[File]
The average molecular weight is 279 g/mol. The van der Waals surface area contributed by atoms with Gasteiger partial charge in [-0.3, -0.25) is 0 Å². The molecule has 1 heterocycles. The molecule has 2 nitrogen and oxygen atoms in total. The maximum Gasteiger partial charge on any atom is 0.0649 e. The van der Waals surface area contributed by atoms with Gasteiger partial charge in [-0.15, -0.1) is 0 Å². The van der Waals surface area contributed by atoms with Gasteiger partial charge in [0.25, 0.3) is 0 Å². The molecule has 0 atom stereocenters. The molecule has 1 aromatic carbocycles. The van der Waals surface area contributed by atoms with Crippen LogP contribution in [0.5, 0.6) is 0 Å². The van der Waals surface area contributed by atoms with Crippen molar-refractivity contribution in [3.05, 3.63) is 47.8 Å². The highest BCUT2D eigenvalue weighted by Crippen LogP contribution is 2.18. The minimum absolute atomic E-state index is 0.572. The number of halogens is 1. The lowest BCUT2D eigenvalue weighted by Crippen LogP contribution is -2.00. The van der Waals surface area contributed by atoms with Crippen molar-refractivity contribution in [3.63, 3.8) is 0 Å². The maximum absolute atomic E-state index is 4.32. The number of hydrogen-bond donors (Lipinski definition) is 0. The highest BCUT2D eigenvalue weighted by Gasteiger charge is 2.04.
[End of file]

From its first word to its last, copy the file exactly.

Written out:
The average molecular weight is 279 g/mol. The van der Waals surface area contributed by atoms with Gasteiger partial charge in [-0.3, -0.25) is 0 Å². The molecule has 1 heterocycles. The molecule has 2 nitrogen and oxygen atoms in total. The maximum Gasteiger partial charge on any atom is 0.0649 e. The van der Waals surface area contributed by atoms with Gasteiger partial charge in [-0.15, -0.1) is 0 Å². The van der Waals surface area contributed by atoms with Gasteiger partial charge in [0.25, 0.3) is 0 Å². The molecule has 0 atom stereocenters. The molecule has 1 aromatic carbocycles. The van der Waals surface area contributed by atoms with Crippen LogP contribution in [0.5, 0.6) is 0 Å². The van der Waals surface area contributed by atoms with Crippen molar-refractivity contribution in [3.05, 3.63) is 47.8 Å². The highest BCUT2D eigenvalue weighted by Crippen LogP contribution is 2.18. The minimum absolute atomic E-state index is 0.572. The number of halogens is 1. The lowest BCUT2D eigenvalue weighted by Crippen LogP contribution is -2.00. The van der Waals surface area contributed by atoms with Crippen molar-refractivity contribution in [3.63, 3.8) is 0 Å². The maximum absolute atomic E-state index is 4.32. The number of hydrogen-bond donors (Lipinski definition) is 0. The highest BCUT2D eigenvalue weighted by Gasteiger charge is 2.04.